St. John, NB to Hopewell Cape, NB

126 miles/202 Km

10 July 2007

Route Map
Local Map

Photo Gallery and Commentary

We left Harding Point Campground under overcast skies. It seems that most of the time we have been in the St John area, the sky was overcast. Maybe it is my imagination or just the way I felt about the place. If I had to summarize the St John experience in one word, it would be, “disappointing.” I guess I had some higher expectations based on what I read in the various guidebooks and Internet sites I researched. So be it!

There was one very funny moment I had meant to write about on Sunday. When we left St John after out walk in the Uptown district, I did not have exact change for the bridge toll ($0.50). So, I drove into the right lane and handed the agent a twonie ($2 coin… a $1 coin is called a Loonie because it has a picture of a loon…I haven’t a clue why the $2 coin is called a twonie). Anyway, the agent, seeing that we were from New York, asked if we were Met or Yankee fans. Before we had a chance to answer, he said, Met fans cross for free, but it will cost Yankee fans. I replied that we lived walking distance from Shea Stadium. He handed me back the twonie and said, “go ahead, this one is on me.”

Our drive to Hopewell Cape was relatively easy. Half the trip was on a two lane, limited access highway where we were cruising at 110 km/hour. The other half was over a two lane road that wound through a number of towns and the Fundy National Park. We got in the campground and set up and wanted to be at the Hopewell Rocks by low tide so that we could walk on the ocean floor.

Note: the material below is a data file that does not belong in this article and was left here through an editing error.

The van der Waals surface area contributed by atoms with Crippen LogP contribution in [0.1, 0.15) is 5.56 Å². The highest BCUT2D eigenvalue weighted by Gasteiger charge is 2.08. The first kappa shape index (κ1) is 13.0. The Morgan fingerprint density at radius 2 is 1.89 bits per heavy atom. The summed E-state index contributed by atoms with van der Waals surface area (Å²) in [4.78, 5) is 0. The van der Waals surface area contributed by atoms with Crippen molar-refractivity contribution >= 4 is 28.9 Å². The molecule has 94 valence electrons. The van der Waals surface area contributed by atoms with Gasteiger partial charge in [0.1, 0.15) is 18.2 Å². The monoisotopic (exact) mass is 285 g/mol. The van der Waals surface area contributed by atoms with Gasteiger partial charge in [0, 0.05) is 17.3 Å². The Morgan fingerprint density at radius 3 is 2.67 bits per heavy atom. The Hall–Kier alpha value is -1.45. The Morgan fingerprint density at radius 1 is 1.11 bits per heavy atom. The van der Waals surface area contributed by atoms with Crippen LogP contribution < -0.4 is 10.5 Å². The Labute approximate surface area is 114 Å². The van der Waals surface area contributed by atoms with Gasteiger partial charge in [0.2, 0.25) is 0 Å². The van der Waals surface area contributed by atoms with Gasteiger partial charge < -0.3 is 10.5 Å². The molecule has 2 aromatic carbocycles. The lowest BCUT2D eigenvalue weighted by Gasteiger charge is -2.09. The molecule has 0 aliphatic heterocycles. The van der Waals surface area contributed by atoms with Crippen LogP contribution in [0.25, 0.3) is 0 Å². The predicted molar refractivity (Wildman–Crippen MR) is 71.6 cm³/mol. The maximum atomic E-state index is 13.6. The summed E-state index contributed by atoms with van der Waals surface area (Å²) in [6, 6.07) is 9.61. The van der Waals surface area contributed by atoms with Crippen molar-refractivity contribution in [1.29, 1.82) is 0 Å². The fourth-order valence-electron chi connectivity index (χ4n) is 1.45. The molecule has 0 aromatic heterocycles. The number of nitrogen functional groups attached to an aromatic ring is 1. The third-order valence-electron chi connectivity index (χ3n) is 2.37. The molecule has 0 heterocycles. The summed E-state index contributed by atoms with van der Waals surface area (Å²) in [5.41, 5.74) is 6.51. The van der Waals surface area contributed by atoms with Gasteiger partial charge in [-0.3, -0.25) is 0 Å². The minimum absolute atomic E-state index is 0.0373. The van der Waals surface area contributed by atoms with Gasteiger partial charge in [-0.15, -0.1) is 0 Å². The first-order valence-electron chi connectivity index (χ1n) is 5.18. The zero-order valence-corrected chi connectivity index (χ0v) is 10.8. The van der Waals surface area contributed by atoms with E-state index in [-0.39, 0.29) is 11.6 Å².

The eastern end of the Bay of Fundy, where the Hopewell Rocks are located, has some of the highest tides in the world. At the Hopewell Rocks, the difference between low tide and high tide is as much as 15 meters (45 feet). At low tide you can walk on the floor of the ocean at the base of the Hopewell Rocks, There are also tremendous mud flats that are dangerous to walk on (see pictures).

As you walk on the ocean floor, you can see the effects of the tide difference on the rocks. This area has limestone and conglomerate rocks. Conglomerate looks like concrete with relatively large rocks (aggragate). The action of the water has dissolved the limestone, which cause some of the conglomerate to collapse and create caves, arches and the rock features called flower pots. We plan to be back at Hopewell Rocks tomorrow morning to photograph the rocks at high tide.

Some examples of the "Flower Pot" formations found at Hopewell Rocks. The picture in the upper left was taken from above the rocks.
Big Cove from above, left, and at ocean floor level, right
Mud flats at low tide. The shore is quite a distance from the low tide line.
Barncles and snails await the return of the water as the tide comes in
Susie on the ocean floor
Susie's view of Hopewell Rocks. Nova Scotia is in the distance.
Sam on the rocks
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